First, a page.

When should you go to the doctor?
If symptoms such as headaches or a general feeling of illness are noticed over a longer period of time, which cannot be attributed to a specific trigger, the person concerned should go to the doctor. The signs of the disease indicate a serious illness that must be diagnosed and, if necessary, treated in any case. If the causative condition is cryptococcosis, further visits to the doctor are indicated. By the time signs of chronic meningitis appear, the disease may be advanced.
A doctor’s visit is necessary if chronic nausea, migraines and an increasing malaise are noticed. Conspicuous skin changes also require clarification by the doctor. Anyone who notices warning signs of cryptococcosis after contact with potentially infected animals should also consult their doctor. At the latest when fever and circulatory problems occur, the disease must be diagnosed and treated immediately. In addition to the family doctor, an internist or a specialist can be consulted. In the event of a medical emergency, emergency medical treatment is always required.
Treatment & Therapy
An effective therapy for cryptococcosis is very important, since the CNS infestation can be the cause of major problems. In addition, the pathogen has the ability to persist in certain tissues such as the prostate. If this happens, reactivation of the cryptococcal infection is possible, which sometimes takes a more serious course. For this reason, lifelong prophylactic medication should also be considered, particularly in people with immunosuppression.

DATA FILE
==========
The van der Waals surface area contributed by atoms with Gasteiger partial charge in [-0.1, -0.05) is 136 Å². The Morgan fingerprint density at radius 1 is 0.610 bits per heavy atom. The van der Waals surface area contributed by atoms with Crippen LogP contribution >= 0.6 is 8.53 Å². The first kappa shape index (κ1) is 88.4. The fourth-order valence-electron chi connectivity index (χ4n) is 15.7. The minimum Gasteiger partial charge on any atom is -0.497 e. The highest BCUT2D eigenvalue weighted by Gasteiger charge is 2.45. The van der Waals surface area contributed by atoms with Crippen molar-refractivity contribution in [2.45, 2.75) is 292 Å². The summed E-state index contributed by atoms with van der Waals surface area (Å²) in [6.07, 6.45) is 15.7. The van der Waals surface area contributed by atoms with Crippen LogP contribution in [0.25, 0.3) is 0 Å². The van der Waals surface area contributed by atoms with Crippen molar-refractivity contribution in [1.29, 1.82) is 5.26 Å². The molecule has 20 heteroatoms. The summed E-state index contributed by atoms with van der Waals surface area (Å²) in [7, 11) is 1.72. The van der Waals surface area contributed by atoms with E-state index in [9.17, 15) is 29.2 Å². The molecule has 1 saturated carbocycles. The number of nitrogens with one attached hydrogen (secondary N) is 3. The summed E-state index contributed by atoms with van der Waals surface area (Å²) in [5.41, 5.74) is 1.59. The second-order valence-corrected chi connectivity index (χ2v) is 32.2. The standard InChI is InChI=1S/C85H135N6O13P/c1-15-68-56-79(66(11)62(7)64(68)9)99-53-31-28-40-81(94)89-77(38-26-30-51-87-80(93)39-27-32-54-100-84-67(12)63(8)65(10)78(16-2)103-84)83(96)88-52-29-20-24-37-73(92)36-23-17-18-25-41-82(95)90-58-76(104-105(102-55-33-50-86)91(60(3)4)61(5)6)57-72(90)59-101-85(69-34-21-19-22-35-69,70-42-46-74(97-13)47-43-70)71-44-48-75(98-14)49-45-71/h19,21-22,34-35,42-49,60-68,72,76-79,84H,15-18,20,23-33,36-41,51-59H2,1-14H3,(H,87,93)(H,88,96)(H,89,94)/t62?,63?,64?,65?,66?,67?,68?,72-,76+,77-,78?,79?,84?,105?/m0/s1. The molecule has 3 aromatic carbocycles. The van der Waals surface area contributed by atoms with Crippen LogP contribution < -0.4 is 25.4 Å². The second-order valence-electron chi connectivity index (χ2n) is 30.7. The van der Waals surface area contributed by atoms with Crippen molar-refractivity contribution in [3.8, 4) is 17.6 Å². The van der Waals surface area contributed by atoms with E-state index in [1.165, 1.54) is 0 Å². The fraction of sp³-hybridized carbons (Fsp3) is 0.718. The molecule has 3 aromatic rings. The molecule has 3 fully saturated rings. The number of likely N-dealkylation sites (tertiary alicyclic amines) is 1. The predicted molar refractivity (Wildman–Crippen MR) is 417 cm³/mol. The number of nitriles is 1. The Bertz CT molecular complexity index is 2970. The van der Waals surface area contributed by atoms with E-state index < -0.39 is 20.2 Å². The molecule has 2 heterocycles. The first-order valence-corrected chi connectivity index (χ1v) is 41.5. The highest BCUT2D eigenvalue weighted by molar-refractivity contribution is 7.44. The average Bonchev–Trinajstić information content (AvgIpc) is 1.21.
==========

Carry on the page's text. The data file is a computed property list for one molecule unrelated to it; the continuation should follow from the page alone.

Basically, cryptococcosis is treated with a triple therapy consisting of fluorocytosine, amphotericin B and fluconazole. These medicines must be taken for four to eight weeks. Since the drugs pass through the liquor, they can easily cross the blood-brain barrier and can therefore also be used to treat meningoencephalitis.
Outlook & Forecast
The prognosis for patients with cryptococcosis has now improved somewhat. This yeast infection almost always occurs in people whose immune systems are already compromised.